Functioning of Guilds Guilds played a prominent role in the conduct of
trade and commerce in the pre-Gupta period. Gautama (one of the earliest
writers on polity) declares that traders and merchants, among others, had the
authority to lay down rules for their respective classes. Contemporary
evidence shows that occupations were generally hereditary and localised.
Jatakas, for instance, mention the 18 guilds, and several instances of—
industries localised in particular towns and villages, of separate guilds each
having a pramukha or jetha as president, and a judge from among themselves
settling disputes among the guilds. Jatakas also tell us of the sarthavahas
(caravan leaders) whose directions were obeyed by caravans along the trade
routes.
    The guilds, according to the Smritis, were headed by high executive
officers, known as adhyakshas or mukhyas who in turn were assisted by
committees of two, three or five persons called samukahitavadins (advisers
for the public good) or karya-chintaka (advisers for the public business). The
adhyakshas, according to Brihaspati (though assigned to the fourth century
AD, his comments are relevant even for the pre-Gupta period), were permitted
to punish wrong doers by reprimand and censure as well as by
excommunication, and their judgements in the discharge of their duties were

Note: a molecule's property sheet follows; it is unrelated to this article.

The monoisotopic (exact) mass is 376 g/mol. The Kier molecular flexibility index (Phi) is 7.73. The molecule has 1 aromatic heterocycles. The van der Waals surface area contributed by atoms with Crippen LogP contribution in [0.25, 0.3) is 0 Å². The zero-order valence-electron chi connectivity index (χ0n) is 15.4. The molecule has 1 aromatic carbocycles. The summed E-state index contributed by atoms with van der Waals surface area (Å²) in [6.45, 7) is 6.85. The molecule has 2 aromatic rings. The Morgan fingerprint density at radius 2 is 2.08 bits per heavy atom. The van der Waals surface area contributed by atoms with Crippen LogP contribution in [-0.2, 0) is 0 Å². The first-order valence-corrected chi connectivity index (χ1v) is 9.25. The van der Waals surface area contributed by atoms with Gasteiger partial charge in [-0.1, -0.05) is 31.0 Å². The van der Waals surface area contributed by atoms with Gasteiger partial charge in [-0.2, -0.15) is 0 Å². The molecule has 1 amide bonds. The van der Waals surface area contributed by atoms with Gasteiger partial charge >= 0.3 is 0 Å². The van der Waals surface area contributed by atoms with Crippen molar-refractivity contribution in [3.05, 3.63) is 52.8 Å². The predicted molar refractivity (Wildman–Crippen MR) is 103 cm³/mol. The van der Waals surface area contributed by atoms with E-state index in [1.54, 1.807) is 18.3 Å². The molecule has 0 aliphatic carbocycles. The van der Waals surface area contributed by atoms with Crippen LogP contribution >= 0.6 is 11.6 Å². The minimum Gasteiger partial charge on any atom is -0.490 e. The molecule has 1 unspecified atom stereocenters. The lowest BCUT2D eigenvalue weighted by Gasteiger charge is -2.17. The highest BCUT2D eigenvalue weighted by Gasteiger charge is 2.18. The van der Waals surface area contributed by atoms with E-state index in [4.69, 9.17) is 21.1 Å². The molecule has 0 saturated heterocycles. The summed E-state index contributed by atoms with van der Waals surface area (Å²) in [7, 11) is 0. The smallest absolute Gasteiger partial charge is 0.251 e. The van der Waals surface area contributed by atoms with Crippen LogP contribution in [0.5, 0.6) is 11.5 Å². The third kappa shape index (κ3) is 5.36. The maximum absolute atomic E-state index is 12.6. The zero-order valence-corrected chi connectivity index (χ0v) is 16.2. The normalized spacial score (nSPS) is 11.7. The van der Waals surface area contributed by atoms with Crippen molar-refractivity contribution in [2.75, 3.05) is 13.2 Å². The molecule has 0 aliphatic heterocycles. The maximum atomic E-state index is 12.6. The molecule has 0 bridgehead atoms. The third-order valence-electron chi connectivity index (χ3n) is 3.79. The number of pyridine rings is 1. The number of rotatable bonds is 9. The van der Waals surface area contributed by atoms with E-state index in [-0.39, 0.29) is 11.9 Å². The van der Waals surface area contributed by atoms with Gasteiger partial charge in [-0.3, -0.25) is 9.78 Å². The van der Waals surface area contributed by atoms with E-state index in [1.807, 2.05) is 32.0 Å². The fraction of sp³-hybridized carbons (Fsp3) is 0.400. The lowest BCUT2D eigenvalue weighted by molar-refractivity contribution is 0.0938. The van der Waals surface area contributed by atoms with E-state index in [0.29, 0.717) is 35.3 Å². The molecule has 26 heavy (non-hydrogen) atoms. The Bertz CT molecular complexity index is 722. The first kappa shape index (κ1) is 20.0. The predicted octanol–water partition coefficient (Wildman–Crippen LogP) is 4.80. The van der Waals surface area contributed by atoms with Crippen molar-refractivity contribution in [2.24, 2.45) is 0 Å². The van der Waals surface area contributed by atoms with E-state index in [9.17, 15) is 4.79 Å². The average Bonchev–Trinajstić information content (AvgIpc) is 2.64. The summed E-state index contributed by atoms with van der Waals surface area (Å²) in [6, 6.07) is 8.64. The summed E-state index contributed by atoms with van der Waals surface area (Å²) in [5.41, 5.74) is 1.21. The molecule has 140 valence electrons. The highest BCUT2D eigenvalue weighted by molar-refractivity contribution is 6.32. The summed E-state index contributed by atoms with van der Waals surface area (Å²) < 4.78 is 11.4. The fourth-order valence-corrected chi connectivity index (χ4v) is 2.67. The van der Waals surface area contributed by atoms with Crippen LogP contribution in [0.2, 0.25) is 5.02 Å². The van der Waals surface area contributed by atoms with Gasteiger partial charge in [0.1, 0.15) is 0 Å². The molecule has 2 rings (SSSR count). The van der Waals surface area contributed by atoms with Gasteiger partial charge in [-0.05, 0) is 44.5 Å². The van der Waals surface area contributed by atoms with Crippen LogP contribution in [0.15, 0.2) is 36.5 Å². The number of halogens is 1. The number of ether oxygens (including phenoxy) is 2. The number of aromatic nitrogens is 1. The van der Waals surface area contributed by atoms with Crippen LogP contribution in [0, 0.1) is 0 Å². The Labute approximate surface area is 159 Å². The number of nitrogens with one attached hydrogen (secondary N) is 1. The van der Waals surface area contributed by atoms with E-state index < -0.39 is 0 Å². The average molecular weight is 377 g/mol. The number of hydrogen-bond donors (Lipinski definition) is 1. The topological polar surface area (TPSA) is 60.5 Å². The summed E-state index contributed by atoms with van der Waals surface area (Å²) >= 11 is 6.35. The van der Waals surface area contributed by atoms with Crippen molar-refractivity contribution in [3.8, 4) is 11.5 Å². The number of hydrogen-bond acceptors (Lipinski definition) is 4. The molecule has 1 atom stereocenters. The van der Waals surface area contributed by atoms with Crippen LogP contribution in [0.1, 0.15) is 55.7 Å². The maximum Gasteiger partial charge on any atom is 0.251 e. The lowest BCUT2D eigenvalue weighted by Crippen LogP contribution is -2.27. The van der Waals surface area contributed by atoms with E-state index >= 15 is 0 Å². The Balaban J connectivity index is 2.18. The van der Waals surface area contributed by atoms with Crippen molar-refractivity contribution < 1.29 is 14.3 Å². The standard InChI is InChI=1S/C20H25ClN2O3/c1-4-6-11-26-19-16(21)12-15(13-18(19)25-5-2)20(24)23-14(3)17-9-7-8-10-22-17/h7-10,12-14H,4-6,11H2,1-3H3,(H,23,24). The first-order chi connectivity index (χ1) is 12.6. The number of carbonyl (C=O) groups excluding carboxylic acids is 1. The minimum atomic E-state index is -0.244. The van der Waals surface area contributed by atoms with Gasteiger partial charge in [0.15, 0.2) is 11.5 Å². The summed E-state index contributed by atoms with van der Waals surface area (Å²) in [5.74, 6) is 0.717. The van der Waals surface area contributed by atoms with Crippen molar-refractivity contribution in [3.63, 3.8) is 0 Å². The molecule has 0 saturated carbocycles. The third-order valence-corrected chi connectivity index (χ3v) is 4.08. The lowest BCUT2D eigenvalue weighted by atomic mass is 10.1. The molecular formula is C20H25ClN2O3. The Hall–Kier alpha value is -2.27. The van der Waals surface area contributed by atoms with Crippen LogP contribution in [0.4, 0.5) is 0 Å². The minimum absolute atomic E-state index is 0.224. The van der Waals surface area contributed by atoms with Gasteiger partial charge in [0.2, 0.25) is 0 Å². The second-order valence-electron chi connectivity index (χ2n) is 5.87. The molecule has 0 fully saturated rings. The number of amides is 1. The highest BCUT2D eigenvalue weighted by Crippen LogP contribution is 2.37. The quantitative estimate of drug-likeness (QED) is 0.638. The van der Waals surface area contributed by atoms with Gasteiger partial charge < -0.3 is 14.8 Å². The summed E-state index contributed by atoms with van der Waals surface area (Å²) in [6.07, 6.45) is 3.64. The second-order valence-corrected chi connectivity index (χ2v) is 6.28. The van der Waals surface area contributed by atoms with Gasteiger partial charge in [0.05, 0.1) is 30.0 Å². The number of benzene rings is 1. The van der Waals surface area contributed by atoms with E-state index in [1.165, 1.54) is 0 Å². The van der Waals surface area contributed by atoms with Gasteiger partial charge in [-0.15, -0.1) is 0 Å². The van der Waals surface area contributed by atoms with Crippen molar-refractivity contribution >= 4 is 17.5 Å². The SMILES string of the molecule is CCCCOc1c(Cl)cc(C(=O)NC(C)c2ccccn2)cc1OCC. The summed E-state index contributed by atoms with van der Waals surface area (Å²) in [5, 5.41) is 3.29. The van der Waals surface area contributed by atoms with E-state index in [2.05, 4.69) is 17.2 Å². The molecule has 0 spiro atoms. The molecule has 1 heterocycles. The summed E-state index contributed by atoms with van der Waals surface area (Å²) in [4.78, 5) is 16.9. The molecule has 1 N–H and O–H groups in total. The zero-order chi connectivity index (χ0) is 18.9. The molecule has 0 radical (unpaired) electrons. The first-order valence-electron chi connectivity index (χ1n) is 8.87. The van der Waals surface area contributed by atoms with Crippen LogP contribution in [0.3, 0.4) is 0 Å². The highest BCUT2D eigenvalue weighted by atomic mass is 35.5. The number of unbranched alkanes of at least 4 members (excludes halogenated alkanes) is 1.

required to be respected even by the king. In the opinion of Narada (fourth
century AD), the opinion of the advisers was to be respected by the guild
leaders, and in case of differences between the two, the king might settle
them. Both Narada and Brihaspati provide us with several examples of
conventions or compacts known as samvitpatras. Katyayana, another
prominent law giver, calls them by the name of sthitipatras and defines them
as deeds of convention made by the guilds for preserving their usages intact.
These conventions were to be enforced by the king, unless they were adverse
to the king’s interests, or were disapproved by the people, or were
detrimental to the public good. The members of the guilds, for their part,
were bound to follow their respective conventions, subject to their obligation
of performing their individual duties and to obey the king’s order not
conflicting with the same. A member who failed to perform his share of the
convention, though was capable of it, would be awarded different penalties,
including the extreme penalty of confiscation of property and banishment.
    The above law givers also      tell us about the rights and duties of the